Spivey: I wanted to make candy bars because there's something so fun and nostalgic about them, but you can also make really sophisticated flavors if you choose to. With the great food culture we have, it was something that wasn't really being represented in the south in an artisan capacity.
DO: What do you love about being an entrepreneur?
Wolfersperger: Life is often a battle of compromises. I feel free from restrictions when I am drawing and printing.
I can do anything in that 18 inch x 26 inch rectangle! I love that I have shaped my career and timetable to allow me to feel that. I also love meeting other like-minded folks - like Kelly!
Spivey: I love the freedom and creativity and the ability to work with so many different people.
DO: What has been your toughest obstacle so far and how did you overcome it?
Wolfersperger: My toughest obstacle so far has been finding a work-life balance.
The first year I freelanced was full of learning about business, landing clients, acquiring invoicing and task management software I liked, and of course, the design work itself.
I overcame it by making more time to draw, and contrary to instinct, took off nights and weekends - a practice I still try to adhere to! Every once in awhile, a work hour or two will creep in, but I understand now without my weekend recharge, I find it difficult to be creative.
Spivey: I've been working on opening this shop for almost two years, so in retrospect, every obstacle probably seemed insurmountable at the time.
I'm sure whatever I'm trying to do now seems impossible, too. I try not to dwell too much on how difficult something is going to be, because that just makes it seem worse.
DO: What else is in store for your business for the rest of 2013?
Wolfersperger: I am preparing for the holiday season! I am printing inventory for the holidays, as well as working on new designs to launch.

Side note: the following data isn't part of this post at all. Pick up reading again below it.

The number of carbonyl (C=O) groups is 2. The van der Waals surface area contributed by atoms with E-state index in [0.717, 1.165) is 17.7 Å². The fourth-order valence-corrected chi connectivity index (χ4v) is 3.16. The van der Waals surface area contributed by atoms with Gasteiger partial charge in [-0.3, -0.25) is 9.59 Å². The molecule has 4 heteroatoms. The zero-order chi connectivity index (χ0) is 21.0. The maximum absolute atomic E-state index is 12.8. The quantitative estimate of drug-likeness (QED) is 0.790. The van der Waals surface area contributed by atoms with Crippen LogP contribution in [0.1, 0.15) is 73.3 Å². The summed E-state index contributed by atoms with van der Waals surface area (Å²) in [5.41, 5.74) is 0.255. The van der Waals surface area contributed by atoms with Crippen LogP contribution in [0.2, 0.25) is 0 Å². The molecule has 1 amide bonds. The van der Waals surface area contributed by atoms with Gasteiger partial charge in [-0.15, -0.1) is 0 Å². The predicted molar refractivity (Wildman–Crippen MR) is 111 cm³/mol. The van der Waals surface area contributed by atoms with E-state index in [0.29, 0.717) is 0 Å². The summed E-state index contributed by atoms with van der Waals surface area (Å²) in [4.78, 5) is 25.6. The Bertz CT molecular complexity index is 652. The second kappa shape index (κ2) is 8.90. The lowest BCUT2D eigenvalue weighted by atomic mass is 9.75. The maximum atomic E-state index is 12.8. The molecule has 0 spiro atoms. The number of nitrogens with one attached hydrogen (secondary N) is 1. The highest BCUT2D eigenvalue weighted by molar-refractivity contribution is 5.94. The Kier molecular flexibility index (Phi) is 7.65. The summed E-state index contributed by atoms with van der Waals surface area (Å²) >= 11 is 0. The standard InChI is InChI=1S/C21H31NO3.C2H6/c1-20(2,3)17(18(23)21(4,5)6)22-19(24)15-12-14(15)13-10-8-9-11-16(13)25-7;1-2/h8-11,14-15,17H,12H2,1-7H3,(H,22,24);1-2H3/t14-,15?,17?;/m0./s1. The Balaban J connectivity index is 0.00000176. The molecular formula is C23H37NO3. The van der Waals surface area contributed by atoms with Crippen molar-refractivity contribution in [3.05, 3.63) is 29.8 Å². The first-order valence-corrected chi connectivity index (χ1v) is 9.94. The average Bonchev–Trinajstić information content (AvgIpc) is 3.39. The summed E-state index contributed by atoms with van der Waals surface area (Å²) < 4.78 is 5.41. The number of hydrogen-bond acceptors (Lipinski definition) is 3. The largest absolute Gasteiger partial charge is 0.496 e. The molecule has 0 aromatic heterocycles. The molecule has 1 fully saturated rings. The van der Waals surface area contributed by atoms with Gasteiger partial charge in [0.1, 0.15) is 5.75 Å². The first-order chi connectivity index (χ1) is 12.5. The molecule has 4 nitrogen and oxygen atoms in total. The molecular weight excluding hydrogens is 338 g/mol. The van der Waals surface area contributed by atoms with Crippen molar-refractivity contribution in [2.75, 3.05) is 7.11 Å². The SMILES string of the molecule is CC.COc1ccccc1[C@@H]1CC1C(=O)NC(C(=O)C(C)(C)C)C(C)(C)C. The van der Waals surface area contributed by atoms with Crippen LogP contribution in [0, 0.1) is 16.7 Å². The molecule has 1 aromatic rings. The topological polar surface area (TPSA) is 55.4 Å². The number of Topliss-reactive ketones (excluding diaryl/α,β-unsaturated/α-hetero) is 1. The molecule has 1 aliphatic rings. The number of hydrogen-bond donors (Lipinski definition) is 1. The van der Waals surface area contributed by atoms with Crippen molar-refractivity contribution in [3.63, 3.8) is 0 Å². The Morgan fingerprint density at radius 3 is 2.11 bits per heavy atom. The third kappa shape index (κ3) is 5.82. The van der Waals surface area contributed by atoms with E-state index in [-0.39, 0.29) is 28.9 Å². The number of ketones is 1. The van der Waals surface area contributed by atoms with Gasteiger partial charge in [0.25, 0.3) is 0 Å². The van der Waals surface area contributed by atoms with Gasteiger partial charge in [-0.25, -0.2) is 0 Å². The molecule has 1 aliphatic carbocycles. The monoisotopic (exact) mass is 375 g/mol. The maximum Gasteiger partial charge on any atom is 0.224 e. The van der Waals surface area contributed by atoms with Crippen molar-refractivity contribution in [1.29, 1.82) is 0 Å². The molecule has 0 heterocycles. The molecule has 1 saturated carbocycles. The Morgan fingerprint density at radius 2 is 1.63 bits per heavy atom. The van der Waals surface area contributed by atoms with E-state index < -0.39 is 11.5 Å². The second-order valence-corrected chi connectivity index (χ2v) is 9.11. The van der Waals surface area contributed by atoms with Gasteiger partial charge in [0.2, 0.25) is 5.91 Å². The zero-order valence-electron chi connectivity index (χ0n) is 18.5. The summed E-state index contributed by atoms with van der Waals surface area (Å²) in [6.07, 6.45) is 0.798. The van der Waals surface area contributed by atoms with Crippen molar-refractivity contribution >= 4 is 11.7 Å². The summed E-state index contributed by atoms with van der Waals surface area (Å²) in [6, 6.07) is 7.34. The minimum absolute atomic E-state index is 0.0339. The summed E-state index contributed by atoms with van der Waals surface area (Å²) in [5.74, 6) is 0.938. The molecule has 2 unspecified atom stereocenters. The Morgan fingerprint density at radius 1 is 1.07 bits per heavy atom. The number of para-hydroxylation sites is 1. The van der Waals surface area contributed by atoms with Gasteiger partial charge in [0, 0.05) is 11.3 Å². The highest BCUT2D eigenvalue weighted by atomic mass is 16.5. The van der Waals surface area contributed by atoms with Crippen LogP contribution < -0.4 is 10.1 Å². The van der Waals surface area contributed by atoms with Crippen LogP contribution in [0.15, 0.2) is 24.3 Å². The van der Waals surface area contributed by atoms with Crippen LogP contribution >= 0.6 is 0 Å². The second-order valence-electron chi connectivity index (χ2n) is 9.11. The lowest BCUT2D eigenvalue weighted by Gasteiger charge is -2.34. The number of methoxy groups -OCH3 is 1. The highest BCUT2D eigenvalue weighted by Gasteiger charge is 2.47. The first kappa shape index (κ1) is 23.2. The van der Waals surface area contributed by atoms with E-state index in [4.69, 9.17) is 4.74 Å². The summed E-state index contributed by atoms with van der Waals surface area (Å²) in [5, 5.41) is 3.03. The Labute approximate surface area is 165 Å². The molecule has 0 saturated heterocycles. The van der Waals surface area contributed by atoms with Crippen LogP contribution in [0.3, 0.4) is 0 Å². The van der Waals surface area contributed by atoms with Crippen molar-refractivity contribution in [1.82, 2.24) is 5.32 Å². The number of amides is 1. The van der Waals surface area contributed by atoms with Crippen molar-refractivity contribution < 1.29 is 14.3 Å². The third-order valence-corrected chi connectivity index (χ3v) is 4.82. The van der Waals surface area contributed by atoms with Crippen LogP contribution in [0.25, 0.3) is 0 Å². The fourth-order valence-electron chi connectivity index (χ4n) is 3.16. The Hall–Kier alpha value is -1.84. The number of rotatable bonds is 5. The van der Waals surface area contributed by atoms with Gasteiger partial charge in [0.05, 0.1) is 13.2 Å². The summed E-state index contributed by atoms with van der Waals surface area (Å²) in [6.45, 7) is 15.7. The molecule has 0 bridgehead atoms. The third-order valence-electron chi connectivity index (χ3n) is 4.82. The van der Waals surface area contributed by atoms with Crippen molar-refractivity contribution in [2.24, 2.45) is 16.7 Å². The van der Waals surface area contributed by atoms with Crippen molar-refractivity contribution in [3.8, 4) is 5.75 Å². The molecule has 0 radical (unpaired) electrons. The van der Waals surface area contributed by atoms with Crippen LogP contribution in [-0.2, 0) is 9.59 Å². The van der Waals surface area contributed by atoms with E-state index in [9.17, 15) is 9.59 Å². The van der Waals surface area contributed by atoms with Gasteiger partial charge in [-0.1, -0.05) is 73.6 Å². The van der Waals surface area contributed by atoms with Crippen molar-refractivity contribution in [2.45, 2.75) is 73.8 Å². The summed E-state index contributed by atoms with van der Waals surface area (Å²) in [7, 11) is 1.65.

My kitchen towels will also be available at The Coffee Fox next month. Jen (the owner) and I are working on some fun coffee prints and ideas together.
Spivey: So much! We're coming up on my favorite time of year - the holiday season! I love fall and winter flavors so much, and the Lab will be coming out with a special limited-edition fall bar, holiday sampler and drinking chocolates.
DO: What makes your company special?
Wolfersperger: Everyone is moving rapidly. It's a treat when something captivates your attention, if only for a moment, whether it's a kitchen towel hanging on the stove or a print in the hallway. My company is special because I create those objects which allow others to pause and appreciate a delightful moment.
Spivey: Every single bar is made by hand from local, organic and fair trade ingredients. I don't use preservatives, and I make it a point to use non-GMO corn syrup. I take a lot of care in selecting my ingredients and you can really taste it in the final product. I am really proud to be part of the artisan food culture in Savannah. When I moved here 10 years ago, Gallery Espresso was a tiny coffeeshop in a garden apartment on Liberty Street. Now we have several craft coffee roasters, farmers markets and restaurants serving local foods.